In addition, individual debtors who have regular income may seek an adjustment of debts under chapter 13 of the Bankruptcy Code. A particular advantage of chapter 13 is that it provides individual debtors with an opportunity to save their homes from foreclosure by allowing them to “catch up” past due payments through a payment plan. Moreover, the court may dismiss a chapter 7 case filed by an individual whose debts are primarily consumer rather than business debts if the court finds that the granting of relief would be an abuse of chapter 7. 11 U.S.C. § 707.
Debtors should also be aware that out-of-court agreements with creditors or debt counseling services may provide an alternative to a bankruptcy filing.
If You Have Good Credit It Will Likely Take A Temporary Hit
Those that are able to maintain their monthly payments and keep their credit score high before filing their bankruptcy petition will see their score drop initially. But, a bankruptcy filing often does more good than harm to the filerâs credit score. Plus, once their bankruptcy discharge is granted, they can begin increasing that pesky credit score immediately.
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You Cant File Chapter 7 If You Make Too Much Money
If youâre making less than the median income, youâre probably wondering how thatâs even possible. Donât fret this is not about you. This is about folks who have money they can put into savings after paying their main living expenses.
Thatâs called having disposable income and itâs calculated by the means test. Having too much disposable income means youâre not eligible to simply walk away from your debt. But, while you canât file Chapter 7, you can still get a bankruptcy discharge after completing a Chapter 13 repayment plan.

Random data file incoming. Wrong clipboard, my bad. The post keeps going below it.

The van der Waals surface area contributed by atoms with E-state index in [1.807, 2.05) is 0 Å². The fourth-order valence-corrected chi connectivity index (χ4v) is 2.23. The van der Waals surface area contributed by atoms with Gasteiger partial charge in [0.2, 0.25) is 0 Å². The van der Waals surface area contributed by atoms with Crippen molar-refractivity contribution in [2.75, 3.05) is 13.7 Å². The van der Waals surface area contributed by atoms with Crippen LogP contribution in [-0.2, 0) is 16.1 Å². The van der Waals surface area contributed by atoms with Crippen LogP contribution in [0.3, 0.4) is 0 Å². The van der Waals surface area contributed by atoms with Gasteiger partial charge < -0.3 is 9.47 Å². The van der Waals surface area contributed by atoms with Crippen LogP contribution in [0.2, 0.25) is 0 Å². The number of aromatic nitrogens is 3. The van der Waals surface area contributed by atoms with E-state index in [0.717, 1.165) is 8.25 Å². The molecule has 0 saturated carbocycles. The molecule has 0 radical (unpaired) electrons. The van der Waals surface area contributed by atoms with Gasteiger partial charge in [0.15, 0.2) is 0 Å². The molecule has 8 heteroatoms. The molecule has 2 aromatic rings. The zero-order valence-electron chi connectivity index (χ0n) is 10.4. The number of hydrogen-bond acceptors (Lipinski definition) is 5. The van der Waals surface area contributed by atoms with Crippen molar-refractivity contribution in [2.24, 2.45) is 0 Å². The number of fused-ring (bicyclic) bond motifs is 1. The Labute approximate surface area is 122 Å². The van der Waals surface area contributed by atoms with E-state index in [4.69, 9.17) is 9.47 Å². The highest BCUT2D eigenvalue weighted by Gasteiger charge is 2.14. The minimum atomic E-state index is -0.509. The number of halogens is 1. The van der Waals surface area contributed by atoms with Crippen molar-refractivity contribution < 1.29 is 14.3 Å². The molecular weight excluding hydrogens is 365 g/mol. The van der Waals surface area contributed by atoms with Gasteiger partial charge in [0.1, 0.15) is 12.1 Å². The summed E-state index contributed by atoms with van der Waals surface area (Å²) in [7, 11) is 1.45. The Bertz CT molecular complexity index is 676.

Where Do Bankruptcy Cases Come From
The source of bankruptcy law is found in the United States Constitution Article 1, Section 8 which authorizes the United States Congress to establish uniform bankruptcy laws. As a result, the statutes that make up the Bankruptcy Code are found in federal law the United States Code. More specifically, the Bankruptcy Code is found in Title 11 of the United States Code.
While the Bankruptcy Code contains most of the laws that relate to bankruptcy, most states have some laws that are involved with bankruptcy cases, especially laws around what property is exempt from bankruptcy cases. So, in each bankruptcy case, there is an interplay between federal and state law.
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Stop A Foreclosure Repossession Or Eviction
The automatic stay will stop these actions as long as they’re still pending. Once complete, bankruptcy won’t help.
- Evictions. An eviction that’s still in the litigation process will come to a halt after a bankruptcy filing. But the stay will likely be temporary. Keep in mind that if your landlord already has an eviction judgment against you, bankruptcy won’t help in the majority of states. Learn more about evictions and the automatic stay.
- Foreclosure and repossession. Although the automatic stay will stop a foreclosure or repossession, filing for Chapter 7 won’t help you keep the property. If you can’t bring the account current, you’ll lose the house or car once the stay lifts. By contrast, Chapter 13 has a mechanism that will allow you to catch up on past payments so you can keep the asset. Find out more about bankruptcy’s automatic stay and foreclosure and car repossession and bankruptcy.
What Does Filing For Bankruptcy Mean For My Business